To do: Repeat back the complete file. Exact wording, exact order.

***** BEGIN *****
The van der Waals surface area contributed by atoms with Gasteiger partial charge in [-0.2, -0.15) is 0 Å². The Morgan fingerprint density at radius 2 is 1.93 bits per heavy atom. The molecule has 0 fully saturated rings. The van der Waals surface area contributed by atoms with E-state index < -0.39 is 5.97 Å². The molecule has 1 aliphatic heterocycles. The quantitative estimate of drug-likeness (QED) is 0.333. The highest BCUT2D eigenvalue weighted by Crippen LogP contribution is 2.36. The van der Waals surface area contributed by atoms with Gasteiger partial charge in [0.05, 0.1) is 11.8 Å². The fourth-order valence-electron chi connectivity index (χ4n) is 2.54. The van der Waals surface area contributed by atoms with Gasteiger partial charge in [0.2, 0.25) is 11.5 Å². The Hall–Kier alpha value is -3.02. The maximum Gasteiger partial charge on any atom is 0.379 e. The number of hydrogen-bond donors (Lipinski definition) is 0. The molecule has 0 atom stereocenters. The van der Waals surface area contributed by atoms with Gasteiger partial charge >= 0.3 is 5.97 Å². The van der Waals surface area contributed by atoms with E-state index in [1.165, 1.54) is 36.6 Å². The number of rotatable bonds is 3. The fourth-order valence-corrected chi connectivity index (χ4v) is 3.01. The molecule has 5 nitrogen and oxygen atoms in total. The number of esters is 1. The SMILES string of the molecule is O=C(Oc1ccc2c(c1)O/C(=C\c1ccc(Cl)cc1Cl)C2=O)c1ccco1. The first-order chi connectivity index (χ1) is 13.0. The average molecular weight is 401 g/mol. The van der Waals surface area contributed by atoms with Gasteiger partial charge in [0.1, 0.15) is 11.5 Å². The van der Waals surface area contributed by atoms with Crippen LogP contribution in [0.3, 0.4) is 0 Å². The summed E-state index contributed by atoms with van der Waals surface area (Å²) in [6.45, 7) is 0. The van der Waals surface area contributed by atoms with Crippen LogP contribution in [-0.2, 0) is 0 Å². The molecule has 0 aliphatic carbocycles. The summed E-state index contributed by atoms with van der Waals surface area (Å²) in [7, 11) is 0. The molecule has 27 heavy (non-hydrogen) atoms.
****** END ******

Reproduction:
The van der Waals surface area contributed by atoms with Gasteiger partial charge in [-0.2, -0.15) is 0 Å². The Morgan fingerprint density at radius 2 is 1.93 bits per heavy atom. The molecule has 0 fully saturated rings. The van der Waals surface area contributed by atoms with E-state index < -0.39 is 5.97 Å². The molecule has 1 aliphatic heterocycles. The quantitative estimate of drug-likeness (QED) is 0.333. The highest BCUT2D eigenvalue weighted by Crippen LogP contribution is 2.36. The van der Waals surface area contributed by atoms with Gasteiger partial charge in [0.05, 0.1) is 11.8 Å². The fourth-order valence-electron chi connectivity index (χ4n) is 2.54. The van der Waals surface area contributed by atoms with Gasteiger partial charge in [0.2, 0.25) is 11.5 Å². The Hall–Kier alpha value is -3.02. The maximum Gasteiger partial charge on any atom is 0.379 e. The number of hydrogen-bond donors (Lipinski definition) is 0. The molecule has 0 atom stereocenters. The van der Waals surface area contributed by atoms with Gasteiger partial charge >= 0.3 is 5.97 Å². The van der Waals surface area contributed by atoms with E-state index in [1.165, 1.54) is 36.6 Å². The number of rotatable bonds is 3. The fourth-order valence-corrected chi connectivity index (χ4v) is 3.01. The molecule has 5 nitrogen and oxygen atoms in total. The number of esters is 1. The SMILES string of the molecule is O=C(Oc1ccc2c(c1)O/C(=C\c1ccc(Cl)cc1Cl)C2=O)c1ccco1. The first-order chi connectivity index (χ1) is 13.0. The average molecular weight is 401 g/mol. The van der Waals surface area contributed by atoms with Gasteiger partial charge in [0.1, 0.15) is 11.5 Å². The van der Waals surface area contributed by atoms with Crippen LogP contribution in [0.3, 0.4) is 0 Å². The summed E-state index contributed by atoms with van der Waals surface area (Å²) in [6.45, 7) is 0. The van der Waals surface area contributed by atoms with Crippen LogP contribution in [-0.2, 0) is 0 Å². The molecule has 0 aliphatic carbocycles. The summed E-state index contributed by atoms with van der Waals surface area (Å²) in [7, 11) is 0. The molecule has 27 heavy (non-hydrogen) atoms.